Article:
Government takes notice

In 2023, the Spanish government passed the much-awaited “Ley de Fomento del Ecosistema de Empresas Emergentes”. Let’s just call it Spainʼs “Startup Law”. Amongst other measures, the Startups Law introduced much-needed updates to stock options taxation, administrative business procedures, and foreign investor regulations. This legislative progress comes on the back of a maturing ecosystem, armed with a strong desire to professionalize and cement itself within Spainʼs economic makeup.

“Cabify, Wallbox, Jobandtalent, Red Points, Factorial, Glovo, and others have joined forces to create EsTech, a lobby group to influence national policies, with the ultimate goal to create the next IBEX35 tech companies.” – Elaia

As of 2022, Spain is the world’s 16th most funded startup ecosystem. On top of the unicorns it has fomented, last year saw some impressive mega-rounds, ushering in a growing base of foreign investors taking earlier and earlier bets on Spanish startups. That trend, which applies pressure to local Spanish VCs, is a boon for Spanish founders faced with additional financing options and the possibility to negotiate better terms.

The scaling specificity

Keeping the comparison with the French startup ecosystem, Spanish startups do benefit from a clear advantage when it comes to scale: Latin America. France’s previous colonial empire, and subsequent linguistic connections, are mostly in Africa. The latter’s consumer market is too different from the French one for French startups to scale there. On the other hand, Spainʼs linguistic connections span all of Latin America, with the exception of Portuguese-speaking Brazil.

That market, housing around 210 million people, greatly interests ambitious Spanish startups. With Spanish teams capable of easily communicating with Colombian or Argentinian counterparts, Madrid can serve as a base for expansion thousands of kilometres away. Spanish unicorns such as Cabify, Glovo, and Factorial all have operations in LATAM.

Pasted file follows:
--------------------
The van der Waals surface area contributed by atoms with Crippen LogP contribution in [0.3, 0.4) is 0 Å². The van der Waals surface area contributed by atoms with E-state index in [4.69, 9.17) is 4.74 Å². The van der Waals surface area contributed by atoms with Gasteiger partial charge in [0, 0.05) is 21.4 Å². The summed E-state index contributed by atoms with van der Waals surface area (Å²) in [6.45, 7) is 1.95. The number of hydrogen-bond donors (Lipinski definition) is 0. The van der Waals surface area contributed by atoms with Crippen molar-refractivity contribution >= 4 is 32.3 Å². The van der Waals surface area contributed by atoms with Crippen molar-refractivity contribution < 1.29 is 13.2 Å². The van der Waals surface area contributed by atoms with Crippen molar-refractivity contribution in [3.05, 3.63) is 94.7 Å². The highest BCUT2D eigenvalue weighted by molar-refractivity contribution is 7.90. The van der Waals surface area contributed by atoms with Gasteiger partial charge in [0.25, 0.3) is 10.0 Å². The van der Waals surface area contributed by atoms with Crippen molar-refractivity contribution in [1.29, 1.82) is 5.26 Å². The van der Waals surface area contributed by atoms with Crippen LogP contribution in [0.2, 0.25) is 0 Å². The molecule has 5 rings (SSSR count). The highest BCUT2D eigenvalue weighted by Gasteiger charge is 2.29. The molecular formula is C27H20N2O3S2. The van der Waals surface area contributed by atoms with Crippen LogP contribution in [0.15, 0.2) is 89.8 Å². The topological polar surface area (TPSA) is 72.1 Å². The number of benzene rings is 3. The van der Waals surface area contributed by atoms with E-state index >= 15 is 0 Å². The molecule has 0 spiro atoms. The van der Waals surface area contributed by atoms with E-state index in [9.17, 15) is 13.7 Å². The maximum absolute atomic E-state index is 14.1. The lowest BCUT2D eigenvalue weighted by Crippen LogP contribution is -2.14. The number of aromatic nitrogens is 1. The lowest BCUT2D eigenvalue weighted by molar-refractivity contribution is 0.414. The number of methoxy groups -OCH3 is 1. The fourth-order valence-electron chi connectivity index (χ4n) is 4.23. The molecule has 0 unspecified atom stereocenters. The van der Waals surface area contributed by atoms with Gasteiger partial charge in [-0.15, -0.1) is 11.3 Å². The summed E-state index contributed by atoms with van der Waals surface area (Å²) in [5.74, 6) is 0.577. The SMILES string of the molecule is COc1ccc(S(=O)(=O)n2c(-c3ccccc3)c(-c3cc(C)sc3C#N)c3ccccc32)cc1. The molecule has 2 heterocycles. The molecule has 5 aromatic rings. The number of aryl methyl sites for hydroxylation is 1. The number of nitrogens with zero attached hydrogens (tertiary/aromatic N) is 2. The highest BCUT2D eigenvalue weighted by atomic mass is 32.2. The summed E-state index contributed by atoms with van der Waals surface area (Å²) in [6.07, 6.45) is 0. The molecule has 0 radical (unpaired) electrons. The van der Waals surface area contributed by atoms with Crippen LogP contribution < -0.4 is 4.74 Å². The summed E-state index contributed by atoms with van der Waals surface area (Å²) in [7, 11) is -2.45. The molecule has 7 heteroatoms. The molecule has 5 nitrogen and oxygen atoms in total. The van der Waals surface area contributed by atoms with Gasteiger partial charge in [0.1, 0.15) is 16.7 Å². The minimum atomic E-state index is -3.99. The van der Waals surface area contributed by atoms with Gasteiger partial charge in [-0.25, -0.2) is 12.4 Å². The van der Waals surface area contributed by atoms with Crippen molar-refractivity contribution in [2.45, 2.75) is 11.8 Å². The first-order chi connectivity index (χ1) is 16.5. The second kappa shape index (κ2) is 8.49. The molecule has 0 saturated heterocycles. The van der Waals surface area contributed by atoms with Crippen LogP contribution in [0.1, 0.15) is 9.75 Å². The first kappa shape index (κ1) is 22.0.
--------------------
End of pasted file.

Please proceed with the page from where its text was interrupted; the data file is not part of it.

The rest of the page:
And it works conversely as well. As LATAM-bred startups start to scale, Spain can become a so landing for Latino startups seeking to scale on the Old Continent, Africa, or the Middle East.

Mexican unicorn Kavak opened offices in Spain as it embarks on a global expansionary push from Turkey to Oman.

The VC scenes are also connected, with some Spanish investors taking a direct interest in the culturally and linguistically relevant LATAM market. This “cross-pollination” between the Spanish and LATAM startup ecosystems can be compared to the relationship between the American and Mexican ones, propped up by the simultaneous activity of Hispanics in Silicon Valley and American tech companies in Mexico.

This direct, rooted connection to such a large, foreign market is unique in Europe, apart maybe from the United Kingdom, which can flex their shared linguistic and cultural connection to the United States. It is up to the reader to decide if they consider the UK to be European though. And, on top of that, a Spanish startupʼs expansion to LATAM doesnʼt exclude it from concurrently targeting the holy grail: the USA.

Image source: kfund

The road ahead

As the ecosystem grows, the issues to resolve evolve with it. Some in the ecosystem say that the Startup Law does facilitate the lives of first-time founders but doesn’t do enough for repeat founders or startups looking to reach significant scale without needing to relocate their headquarters.